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I'd like to present my latest locomotive, loosely based on various British 0-6-0 goods engines. This MOC is a first for me in several ways...it's the first locomotive for which I've attempted to print decals, and the first I've built using BBB wheels. I'd like to thank @ScotNick for graciously granting me permission to use his magnifying glass technique for the front cab windows. Lord Dudley is named after a 15th century politician and its number is an homage to the USS Voyager (NCC-74656). Lord-Dudley-1 by the chestertonian, on Flickr Lord-Dudley-2 by the chestertonian, on Flickr The 3-axle tender holds a 9V motor (the third axle swivels to go around curves) and features the classic BR "lion-on-a-unicycle." I don't have a proper label maker, so I printed out the decal on regular paper and covered it with a slightly larger piece of adhesive laminating sheet. This leaves enough overhang of the adhesive layer to stick to the sides of the tender. Note that only the logo and the red lining are printed; the white lining is brick-built. Lord-Dudley-3 by the chestertonian, on Flickr The tender holds a battery box to power the locomotive lights. The batteries are accessible by removing the coal. Lord-Dudley-4 by the chestertonian, on Flickr Lord-Dudley-5 by the chestertonian, on Flickr Finally, Lord Dudley's driver and fireman pose along the line by their engine: Lord-Dudley-6 by the chestertonian, on Flickr Lord-Dudley-7 by the chestertonian, on Flickr Thanks for looking! Soli Deo Gloria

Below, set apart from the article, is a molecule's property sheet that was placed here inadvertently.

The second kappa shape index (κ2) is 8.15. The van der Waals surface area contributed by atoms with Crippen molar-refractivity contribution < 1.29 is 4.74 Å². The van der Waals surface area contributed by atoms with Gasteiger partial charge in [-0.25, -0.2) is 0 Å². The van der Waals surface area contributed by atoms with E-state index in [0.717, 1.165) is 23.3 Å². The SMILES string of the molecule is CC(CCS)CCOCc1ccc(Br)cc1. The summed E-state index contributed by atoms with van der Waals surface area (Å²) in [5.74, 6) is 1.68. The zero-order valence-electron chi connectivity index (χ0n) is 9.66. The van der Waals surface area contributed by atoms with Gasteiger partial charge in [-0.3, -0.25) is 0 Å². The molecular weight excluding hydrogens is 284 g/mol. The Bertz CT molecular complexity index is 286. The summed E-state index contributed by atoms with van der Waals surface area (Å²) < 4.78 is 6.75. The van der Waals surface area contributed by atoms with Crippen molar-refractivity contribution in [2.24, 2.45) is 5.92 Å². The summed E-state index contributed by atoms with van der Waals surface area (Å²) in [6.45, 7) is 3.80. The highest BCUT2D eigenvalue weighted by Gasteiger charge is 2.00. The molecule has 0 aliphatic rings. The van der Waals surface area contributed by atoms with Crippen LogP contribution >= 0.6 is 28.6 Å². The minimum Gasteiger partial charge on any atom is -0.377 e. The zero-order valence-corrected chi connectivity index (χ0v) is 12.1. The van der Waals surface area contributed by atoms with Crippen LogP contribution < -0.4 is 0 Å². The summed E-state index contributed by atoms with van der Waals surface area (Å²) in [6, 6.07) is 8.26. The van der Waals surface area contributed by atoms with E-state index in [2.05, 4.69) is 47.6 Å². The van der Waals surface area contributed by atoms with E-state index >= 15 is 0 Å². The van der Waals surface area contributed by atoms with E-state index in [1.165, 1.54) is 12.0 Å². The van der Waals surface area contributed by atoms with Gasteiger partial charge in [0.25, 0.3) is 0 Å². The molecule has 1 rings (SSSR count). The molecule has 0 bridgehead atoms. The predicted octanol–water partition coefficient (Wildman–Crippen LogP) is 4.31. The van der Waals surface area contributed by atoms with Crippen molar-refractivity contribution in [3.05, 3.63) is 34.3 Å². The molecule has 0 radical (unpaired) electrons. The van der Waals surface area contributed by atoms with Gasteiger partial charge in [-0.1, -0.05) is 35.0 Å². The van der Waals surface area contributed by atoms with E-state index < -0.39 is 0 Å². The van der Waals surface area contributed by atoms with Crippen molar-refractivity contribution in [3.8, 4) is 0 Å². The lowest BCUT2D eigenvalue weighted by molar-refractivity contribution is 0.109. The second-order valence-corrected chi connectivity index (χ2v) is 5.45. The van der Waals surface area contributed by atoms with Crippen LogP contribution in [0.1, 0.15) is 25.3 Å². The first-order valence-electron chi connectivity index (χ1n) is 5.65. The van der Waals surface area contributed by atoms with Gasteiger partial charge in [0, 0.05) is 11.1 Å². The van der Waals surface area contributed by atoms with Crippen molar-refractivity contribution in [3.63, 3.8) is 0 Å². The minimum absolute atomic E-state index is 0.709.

Dear All, I don’t know whether this makes much sense or not; I know at least two people (including me) who were interested in how to get “grooves” into Ben Fleskes’ BigBenBricks (BBB) train wheels so that they can be equipped with rubber O-rings. The purpose of running the wheels with O-rings is to (strongly) enhance adhesive forces of engine-powered steam locomotives. This is supposed to be a brief “tutorial” on how to make grooves into BBB train wheels. TLC has its own new version of large flanged train wheels and they have already such a groove. The Emerald Night (#10194) and the Toy Story Train (#7597) feature these wheels. Now, if you’d ask me, BBB L-wheels are actually nicer in their appearance and color as compared to TLC’s version. And at BBB you can choose many different sizes and colors! But: BBB wheels (L or XL) don’t have grooves … so for now, we need to make them on our own. Before we begin, here is a figure to explain things more easily: For BBB L wheels and new LEGO wheels DW = 31 mm. The red LEGO O-ring (shown in black in the figure) has DO = 25 mm and WO = 1.5 mm. The entire machining process is rather straight forward. All you need is: An O-ring which goes into the machined groove. Make your O-ring choice first and then continue. A tool to carefully “grind” the groove into the BBB wheel. Some sort of machinery to continuously spin the BBB train wheel for the grinding process. Here are some details: 1) O-ring choice O-ring width: I’d suggest using an O-ring width ("WO" in Figure 1) of about 1.5 mm. This is more or less matching the red LEGO O-ring width. The Toy Story Train for example comes with red LEGO O-rings. But you can make your own choices! There are tons of different kinds of O-rings out there; just follow the guidelines below and it’ll work. I further suggest that you choose an O-ring with a smooth circular circumference (well, I guess if that is not the case it wouldn't be an O-ring after all ...). O-ring diameter: The O-ring diameter should be “slightly” smaller than the wheel diameter. Example: The large LEGO train wheel diameter at the inner running surface close to the flange (see Figure 1, “DW”) is 31 mm. This is the same for BBB L wheels. The “relaxed” red LEGO O-ring diameter ("DO" in Figure 1) is roughly 25 mm. Summary: A 1.5 mm thick, 25 mm diameter O-ring works perfectly well for large LEGO Train wheels and BBB L wheels. 2) Grinding tool = hand file To actually make the groove you need a hand file. The shape should be rectangular with fine teeth on the short side. Here as an example of a relatively cheap file set (< 10 Euro) I purchased for this purpose: The width of the file should not be larger than the diameter of the O-ring you are going to use. I’d suggest that you use a slightly smaller width than the width of the relaxed O-ring, since it will loose thickness when stretched onto the wheel. For the red LEGO O-ring, a 1.2 mm file works perfectly well - that was by coincidence the width of my cheap file. 3) Machining the wheel There are many ways to more or less constantly spin the wheel; you could use a drill press or an M or XL PF motor bed to spin the wheel: All that is required is a smoothly spinning wheel. Now we need to make the groove. Switch on the power and … … slightly press the file against the wheel flange. You don’t want to grind the flange - just feel its resistance. Once you are there, press the file towars the wheel center, but not to the extent that the wheel stops spinning. Making the groove may take some time but you will see the file eventually going into the material. Be patient(!!!) - don’t melt the plastic due to excessive heating caused by going too fast into the material. From time to time stop and try to get the O-ring into the groove; don’t wrap it all the way around though, it will be rather tough to get the O-ring off again without damage to both, wheel or O-ring: Once the O-ring is “almost entirely” disappearing in the groove you are done. That is a trial and error procedure. With the 1.5 mm thick red LEGO O rings, my groove is about 1.2 mm “deep”. And finally, you should remove any ridges by tilting the file about 45 degrees (the angle doesn’t really matter) and let it “run” carefully over the groove. This should be the ideal result: I guess this is about it. Once you have the O-rings on the wheels, your engine will have strongly increased pulling power – provided the motors are capable of delivering enough torque of course. Maybe this is worth another thread, maybe not: On my BR23, I needed only two O-rings to get full tractive power although there are six driving wheels. In fact putting O-rings on all six wheels made things worse when negotiating curves; I guess this has to do with increased friction forces. On curves, the inner wheels have to travel far less than the outer wheels, but they are mounted onto rigid axles … but I have also heard that four O-rings worked better than two. Oh well, just try it out. There is absolutely no problem at all running BBB wheels with a groove but without an O-ring – so absolutely no harm is done here. After all, TLC’s large train wheels have this groove as well ... Good luck and Play Well, Thorsten